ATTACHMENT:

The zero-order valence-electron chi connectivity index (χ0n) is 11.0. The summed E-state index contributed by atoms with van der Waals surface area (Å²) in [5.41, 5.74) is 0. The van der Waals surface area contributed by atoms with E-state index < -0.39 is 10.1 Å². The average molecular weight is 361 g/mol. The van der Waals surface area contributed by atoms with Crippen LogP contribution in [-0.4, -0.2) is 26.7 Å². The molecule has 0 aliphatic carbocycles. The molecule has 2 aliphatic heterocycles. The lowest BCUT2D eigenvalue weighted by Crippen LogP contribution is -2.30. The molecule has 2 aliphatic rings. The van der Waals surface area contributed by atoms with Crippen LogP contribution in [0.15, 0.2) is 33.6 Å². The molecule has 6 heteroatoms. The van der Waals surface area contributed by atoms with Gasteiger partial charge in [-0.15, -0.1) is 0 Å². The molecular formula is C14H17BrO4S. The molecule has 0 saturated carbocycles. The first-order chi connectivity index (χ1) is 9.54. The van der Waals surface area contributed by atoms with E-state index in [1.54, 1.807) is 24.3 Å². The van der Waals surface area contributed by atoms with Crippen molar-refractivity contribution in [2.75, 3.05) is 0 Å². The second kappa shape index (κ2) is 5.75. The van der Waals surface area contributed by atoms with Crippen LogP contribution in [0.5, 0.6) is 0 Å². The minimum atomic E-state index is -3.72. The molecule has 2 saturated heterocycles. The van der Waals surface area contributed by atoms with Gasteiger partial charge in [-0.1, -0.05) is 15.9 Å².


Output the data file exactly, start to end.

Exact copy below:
The zero-order valence-electron chi connectivity index (χ0n) is 11.0. The summed E-state index contributed by atoms with van der Waals surface area (Å²) in [5.41, 5.74) is 0. The van der Waals surface area contributed by atoms with E-state index < -0.39 is 10.1 Å². The average molecular weight is 361 g/mol. The van der Waals surface area contributed by atoms with Crippen LogP contribution in [-0.4, -0.2) is 26.7 Å². The molecule has 0 aliphatic carbocycles. The molecule has 2 aliphatic heterocycles. The lowest BCUT2D eigenvalue weighted by Crippen LogP contribution is -2.30. The molecule has 2 aliphatic rings. The van der Waals surface area contributed by atoms with Crippen LogP contribution in [0.15, 0.2) is 33.6 Å². The molecule has 6 heteroatoms. The van der Waals surface area contributed by atoms with Gasteiger partial charge in [-0.15, -0.1) is 0 Å². The molecular formula is C14H17BrO4S. The molecule has 0 saturated carbocycles. The first-order chi connectivity index (χ1) is 9.54. The van der Waals surface area contributed by atoms with E-state index in [1.54, 1.807) is 24.3 Å². The van der Waals surface area contributed by atoms with Crippen molar-refractivity contribution in [2.75, 3.05) is 0 Å². The second kappa shape index (κ2) is 5.75. The van der Waals surface area contributed by atoms with Crippen LogP contribution in [0.5, 0.6) is 0 Å². The minimum atomic E-state index is -3.72. The molecule has 2 saturated heterocycles. The van der Waals surface area contributed by atoms with Gasteiger partial charge in [-0.1, -0.05) is 15.9 Å².